Turn off the phone

Turn off the phone

Story by Kelsey Rogers | Staff Reporter

A running joke among my family is the Verizon commercial from a few years back. At the end, the father updates his Twitter feed: “I am sitting on the patio,” while he’s on the patio, talking to his kids. That line always gets a laugh. No one’s that bad. Are they?

Cell phones are more than for calling people. They offer on-the-go internet access. You can send text messages, picture messages, video messages, and voice mail. There are apps for wallpaper, games, Google maps, Facebook, music, shopping, Twitter, TV, dating, and weather. Whatever your heart desires, there’s an app for that.

There are Apple, Verizon, Boost Mobile, Sprint, and HTC cell phones. There are smart phones, which are somehow different from cell phones. There are iPads (there’s already IPad 3 talks), iPhones, Androids, Blackberries, and Cranberries. Honestly, I’ve lost track.

It’s common to see people lounging in the Evans Commons and the Spellmann third floor hallway, engrossed in their phones, composing different keys with Mozart-like intensity. I’ve seen plenty of times where two people or a group of friends are hanging out together and fiddling with their phones, occasionally nodding to indicate they’re tangentially still there, their attention fixed on the phone.

At home, I’ve gotten used to having most of my sisters come to dinner and place their cell phones on their laps. I don’t bat an eye anymore with the sound of crunching text keys, the annoying synth-bell one of them has programmed to alert her an incoming message has arrived, or the whispers that they’ll call back later to a friend.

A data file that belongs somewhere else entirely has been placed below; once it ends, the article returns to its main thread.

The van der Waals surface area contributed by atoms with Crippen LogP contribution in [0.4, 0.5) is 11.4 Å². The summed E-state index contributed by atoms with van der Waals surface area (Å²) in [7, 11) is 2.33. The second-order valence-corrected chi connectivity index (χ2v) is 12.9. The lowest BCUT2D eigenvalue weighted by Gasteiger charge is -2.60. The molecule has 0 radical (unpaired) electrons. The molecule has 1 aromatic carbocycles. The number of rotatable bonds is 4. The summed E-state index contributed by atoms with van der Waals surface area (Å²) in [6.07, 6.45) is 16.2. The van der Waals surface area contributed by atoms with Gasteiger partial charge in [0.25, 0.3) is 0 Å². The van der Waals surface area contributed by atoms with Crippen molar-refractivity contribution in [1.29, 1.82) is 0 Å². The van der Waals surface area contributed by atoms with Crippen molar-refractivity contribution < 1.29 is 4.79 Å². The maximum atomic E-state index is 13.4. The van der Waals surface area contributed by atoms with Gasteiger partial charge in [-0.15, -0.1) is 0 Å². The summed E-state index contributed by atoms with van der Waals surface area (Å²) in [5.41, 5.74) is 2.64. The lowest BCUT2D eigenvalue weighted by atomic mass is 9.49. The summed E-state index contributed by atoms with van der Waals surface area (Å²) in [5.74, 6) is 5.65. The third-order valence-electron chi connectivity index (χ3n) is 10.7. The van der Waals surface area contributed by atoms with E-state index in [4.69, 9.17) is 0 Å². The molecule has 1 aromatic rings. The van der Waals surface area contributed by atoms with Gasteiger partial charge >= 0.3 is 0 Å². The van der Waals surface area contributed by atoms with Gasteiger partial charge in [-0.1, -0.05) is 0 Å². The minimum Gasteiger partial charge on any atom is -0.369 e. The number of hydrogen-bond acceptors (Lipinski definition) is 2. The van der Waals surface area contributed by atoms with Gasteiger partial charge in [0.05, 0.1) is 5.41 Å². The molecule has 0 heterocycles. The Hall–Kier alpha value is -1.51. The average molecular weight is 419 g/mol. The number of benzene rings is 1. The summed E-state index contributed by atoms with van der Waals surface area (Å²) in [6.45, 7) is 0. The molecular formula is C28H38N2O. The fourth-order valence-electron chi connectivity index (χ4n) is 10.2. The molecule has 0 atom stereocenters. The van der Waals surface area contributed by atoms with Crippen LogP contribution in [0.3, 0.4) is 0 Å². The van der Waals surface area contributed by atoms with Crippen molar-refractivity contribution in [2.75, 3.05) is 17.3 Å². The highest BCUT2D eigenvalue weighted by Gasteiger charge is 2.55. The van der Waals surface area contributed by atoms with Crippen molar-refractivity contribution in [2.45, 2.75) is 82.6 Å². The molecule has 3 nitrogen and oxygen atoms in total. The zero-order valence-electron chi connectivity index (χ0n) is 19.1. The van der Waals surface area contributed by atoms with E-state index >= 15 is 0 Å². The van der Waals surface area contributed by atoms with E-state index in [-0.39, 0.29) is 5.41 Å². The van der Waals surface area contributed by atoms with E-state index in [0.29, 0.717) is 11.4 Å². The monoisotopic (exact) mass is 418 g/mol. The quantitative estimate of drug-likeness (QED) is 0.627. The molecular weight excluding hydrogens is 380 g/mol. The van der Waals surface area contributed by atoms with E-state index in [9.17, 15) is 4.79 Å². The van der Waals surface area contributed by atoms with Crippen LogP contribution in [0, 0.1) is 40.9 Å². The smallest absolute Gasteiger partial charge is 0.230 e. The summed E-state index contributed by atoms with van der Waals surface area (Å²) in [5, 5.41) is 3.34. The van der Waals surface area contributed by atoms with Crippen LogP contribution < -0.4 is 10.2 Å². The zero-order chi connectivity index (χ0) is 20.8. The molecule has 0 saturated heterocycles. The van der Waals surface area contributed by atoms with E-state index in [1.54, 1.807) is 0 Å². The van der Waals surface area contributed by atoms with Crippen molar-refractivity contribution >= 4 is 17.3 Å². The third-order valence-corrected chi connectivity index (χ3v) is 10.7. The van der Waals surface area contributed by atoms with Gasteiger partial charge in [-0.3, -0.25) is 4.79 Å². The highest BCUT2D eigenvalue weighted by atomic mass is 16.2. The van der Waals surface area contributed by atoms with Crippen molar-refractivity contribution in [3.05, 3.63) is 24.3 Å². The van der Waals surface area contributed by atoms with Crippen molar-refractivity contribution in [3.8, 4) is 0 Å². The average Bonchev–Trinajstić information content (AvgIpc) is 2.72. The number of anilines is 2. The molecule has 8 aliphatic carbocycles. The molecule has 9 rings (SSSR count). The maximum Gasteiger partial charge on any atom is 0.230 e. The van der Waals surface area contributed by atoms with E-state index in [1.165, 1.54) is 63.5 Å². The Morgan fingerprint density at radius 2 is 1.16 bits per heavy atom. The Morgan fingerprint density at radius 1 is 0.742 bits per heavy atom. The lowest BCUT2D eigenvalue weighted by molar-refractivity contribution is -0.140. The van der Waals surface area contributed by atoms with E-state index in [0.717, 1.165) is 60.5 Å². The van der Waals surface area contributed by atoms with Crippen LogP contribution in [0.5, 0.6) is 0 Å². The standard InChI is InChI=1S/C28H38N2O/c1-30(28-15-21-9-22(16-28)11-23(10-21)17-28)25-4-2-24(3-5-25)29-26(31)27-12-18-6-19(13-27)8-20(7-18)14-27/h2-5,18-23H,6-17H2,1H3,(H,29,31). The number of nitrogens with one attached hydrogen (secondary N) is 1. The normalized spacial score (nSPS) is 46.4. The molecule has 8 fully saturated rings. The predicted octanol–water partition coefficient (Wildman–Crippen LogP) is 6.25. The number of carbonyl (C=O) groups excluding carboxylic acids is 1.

Cell phones have become an extra limb so much, it may as well be fused into our hands. I can check your phone for a palm reading. Want to play a game of Fortune Teller? Pull an app up for that.

I’m not well-versed in “life pscycle-ology”:

I still use the phone in my room for my calling needs. I have a Facebook account but  I only use it to keep in contact with family and friends.

I’m the only person in my family who doesn’t own a personal cell phone. I have an emergency cell phone but I still haven’t figured out how to activate the battery. I don’t own an IPad. I don’t see what I can do with it that I can’t with a regular computer.

I have an incremental knowledge of text messages. It feels like I’m hammering in a nail when I send a text. I only understand the basic LOLs, BFFs, TTYL, AML, IDK, IHU, and IYSWIM. I occasionally forget what some of those even mean.

What bothers me is when I’m hanging out with friends, they have their cell phones out and playing with it when I’m trying to talk to them. They’re half-distracted and not talking to me. They’re not even talking at me. They’re talking through me.

I understand that people need their cell phones for a convenient way to reach others. If someone needs to send a text message to find out where a friend is so they can meet up, that’s fine. If they’re expecting an important call and need to use text for business, that’s fine too. I’m okay with briefly checking the email inbox to see if there are new messages. But I don’t consider it polite when we’re just hanging out and you’re ignoring me to fiddle around with your cell phone. What’s the point of hanging out if you’re just going to ignore me?

I’m not saying to chuck your cell phone/Blackberry/Android in the trashcan.I love how easy cell phones are to use. Nothing to me, though, replaces honest human interaction.

Cell phones are a tool. They shouldn’t be on all the time. They’re not supposed to be wired into your mouth like braces. I hate to talk to someone whose voice is overlapped with crunching phone buttons.

I’m not calling cell phones evil. A cell phone’s not going to turn you into a zombie. I just don’t want to have an honest conversation with someone who looks like this: